Be Open Minded Not Opioid Controlled
September 06, 2017

HCPs Desire More Education in Opioid, Chronic PainManagement Shocking News !

Surveys revealed that although the vast majority recognize opioid abuse as a priority, only 36% screen for past or current abuse
Surveys revealed that although the vast majority recognize opioid abuse as a priority, only 36% screen for past or current abuse
The following article features coverage from PAINWeek 2017 in Las Vegas, Nevada. Click here to read more of MPR‘s conference coverage.

Results of a study presented at Pain Week 2017 found that, although healthcare providers (HCPs) feel “generally comfortable” treating patients with opioids, they desire more education and training in various aspects of opioid and chronic pain management.

Twenty-five paper assessment surveys from HCPs from various practice settings in New Jersey and Tennessee were analyzed. The providers were asked anonymously about their demographics, training, awareness, and practices on managing chronic opioid therapy. All parameters were reported using descriptive statistics.

Analysis of the HCPs’ demographics found that 44% of survey respondents were nurse practitioners, 36% were physicians, and 28% were from family or internal medicine practices. 64% of survey respondents reported having ³11 years of experience.

“While 7 of 25 respondents (28%) said their patients are receiving opioid therapy for an extended period (>3 months), 9 of 25 respondents (36%) said this represented less than 10% of their population,” the study authors reported. Analysis of the data also found that, although 68% of providers reported being comfortable with treating patients with opioids for >3 months (mean score: 5.8; 1-10 scale), 44% of respondents stated they avoided prescribing opioids.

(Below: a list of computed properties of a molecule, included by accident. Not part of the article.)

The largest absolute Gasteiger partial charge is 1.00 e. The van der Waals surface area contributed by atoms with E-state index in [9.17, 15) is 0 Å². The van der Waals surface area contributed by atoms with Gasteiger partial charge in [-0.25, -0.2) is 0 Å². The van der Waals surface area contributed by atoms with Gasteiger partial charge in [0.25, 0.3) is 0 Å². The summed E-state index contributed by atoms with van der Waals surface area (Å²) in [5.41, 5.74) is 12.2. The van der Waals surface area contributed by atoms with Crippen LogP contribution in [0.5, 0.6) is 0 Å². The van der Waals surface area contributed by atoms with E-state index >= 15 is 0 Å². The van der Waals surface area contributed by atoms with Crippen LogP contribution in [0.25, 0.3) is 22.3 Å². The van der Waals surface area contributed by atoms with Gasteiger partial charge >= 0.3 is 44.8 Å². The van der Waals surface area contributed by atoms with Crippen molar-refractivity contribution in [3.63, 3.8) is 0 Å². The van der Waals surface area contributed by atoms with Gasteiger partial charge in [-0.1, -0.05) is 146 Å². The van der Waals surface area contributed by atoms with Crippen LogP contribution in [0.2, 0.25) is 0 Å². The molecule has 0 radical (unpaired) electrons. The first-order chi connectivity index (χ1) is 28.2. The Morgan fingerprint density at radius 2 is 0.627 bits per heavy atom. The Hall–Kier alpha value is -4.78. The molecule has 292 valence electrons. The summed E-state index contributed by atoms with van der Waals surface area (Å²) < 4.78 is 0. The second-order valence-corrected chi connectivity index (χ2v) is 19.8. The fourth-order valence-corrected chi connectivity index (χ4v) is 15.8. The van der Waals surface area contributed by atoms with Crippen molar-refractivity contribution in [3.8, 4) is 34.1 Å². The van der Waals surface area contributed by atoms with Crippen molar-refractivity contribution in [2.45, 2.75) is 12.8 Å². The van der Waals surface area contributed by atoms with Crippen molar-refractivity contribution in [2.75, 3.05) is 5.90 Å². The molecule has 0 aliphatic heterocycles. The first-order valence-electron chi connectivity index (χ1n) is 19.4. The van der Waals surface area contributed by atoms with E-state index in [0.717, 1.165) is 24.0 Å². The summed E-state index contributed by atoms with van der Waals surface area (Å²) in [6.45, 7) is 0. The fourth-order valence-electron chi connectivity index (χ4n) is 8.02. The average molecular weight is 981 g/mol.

RELATED ARTICLES

  • Genetic Panel Test May Help ID Optimal Opioid Dose Needs
  • Are Opioid Tapering Guidelines Impacting Use?
  • Communication Technique Shows Promise in Tapering Opioid Doses

 

The authors added, “The majority of providers (80%) recognize opioid abuse as a priority in their practice, distinguish between acute and chronic pain (76%), differentiate between nociceptive, neuropathic and mixed pain (56%), measure function (56%) and document pain severity scores (76%).”

Data from the study revealed that only 36% of respondents reported screening for past or current substance abuse. Survey analysis also found that 64% of respondents utilize their state’s prescription drug monitoring program (PDMP) while 88% reported receiving training on it within the last 2 years.

 “Providers were most interested in receiving training on universal precautions (64%) and use of opioids to manage chronic pain (56%),” stated the authors.  Additionally, survey analysis found that respondents preferred live educational programs to other educational activities.

The study found that, although most providers feel comfortable with prescribing opioids for chronic pain management, they desire additional education on this topic, particularly concerning universal precautions.

Read more of MPR‘s coverage of PAINWeek 2017 by visiting the conference page.

References